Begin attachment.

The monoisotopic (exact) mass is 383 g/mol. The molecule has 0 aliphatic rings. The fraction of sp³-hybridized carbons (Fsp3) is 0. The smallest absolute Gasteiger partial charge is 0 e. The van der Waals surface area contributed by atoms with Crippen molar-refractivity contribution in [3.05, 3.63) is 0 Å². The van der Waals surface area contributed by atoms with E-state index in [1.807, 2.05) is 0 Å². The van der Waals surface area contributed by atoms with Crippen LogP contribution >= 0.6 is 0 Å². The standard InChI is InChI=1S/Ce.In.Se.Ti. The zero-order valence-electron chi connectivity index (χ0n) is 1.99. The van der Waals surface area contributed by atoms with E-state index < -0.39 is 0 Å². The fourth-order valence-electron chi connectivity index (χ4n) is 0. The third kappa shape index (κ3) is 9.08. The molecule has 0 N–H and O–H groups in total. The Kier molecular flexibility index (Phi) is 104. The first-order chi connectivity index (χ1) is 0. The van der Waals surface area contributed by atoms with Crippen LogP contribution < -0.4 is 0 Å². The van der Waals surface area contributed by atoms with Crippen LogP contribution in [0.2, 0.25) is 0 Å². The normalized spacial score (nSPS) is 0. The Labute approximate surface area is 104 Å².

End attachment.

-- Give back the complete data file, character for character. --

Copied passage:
The monoisotopic (exact) mass is 383 g/mol. The molecule has 0 aliphatic rings. The fraction of sp³-hybridized carbons (Fsp3) is 0. The smallest absolute Gasteiger partial charge is 0 e. The van der Waals surface area contributed by atoms with Crippen molar-refractivity contribution in [3.05, 3.63) is 0 Å². The van der Waals surface area contributed by atoms with E-state index in [1.807, 2.05) is 0 Å². The van der Waals surface area contributed by atoms with Crippen LogP contribution >= 0.6 is 0 Å². The standard InChI is InChI=1S/Ce.In.Se.Ti. The zero-order valence-electron chi connectivity index (χ0n) is 1.99. The van der Waals surface area contributed by atoms with E-state index < -0.39 is 0 Å². The fourth-order valence-electron chi connectivity index (χ4n) is 0. The third kappa shape index (κ3) is 9.08. The molecule has 0 N–H and O–H groups in total. The Kier molecular flexibility index (Phi) is 104. The first-order chi connectivity index (χ1) is 0. The van der Waals surface area contributed by atoms with Crippen LogP contribution < -0.4 is 0 Å². The van der Waals surface area contributed by atoms with Crippen LogP contribution in [0.2, 0.25) is 0 Å². The normalized spacial score (nSPS) is 0. The Labute approximate surface area is 104 Å².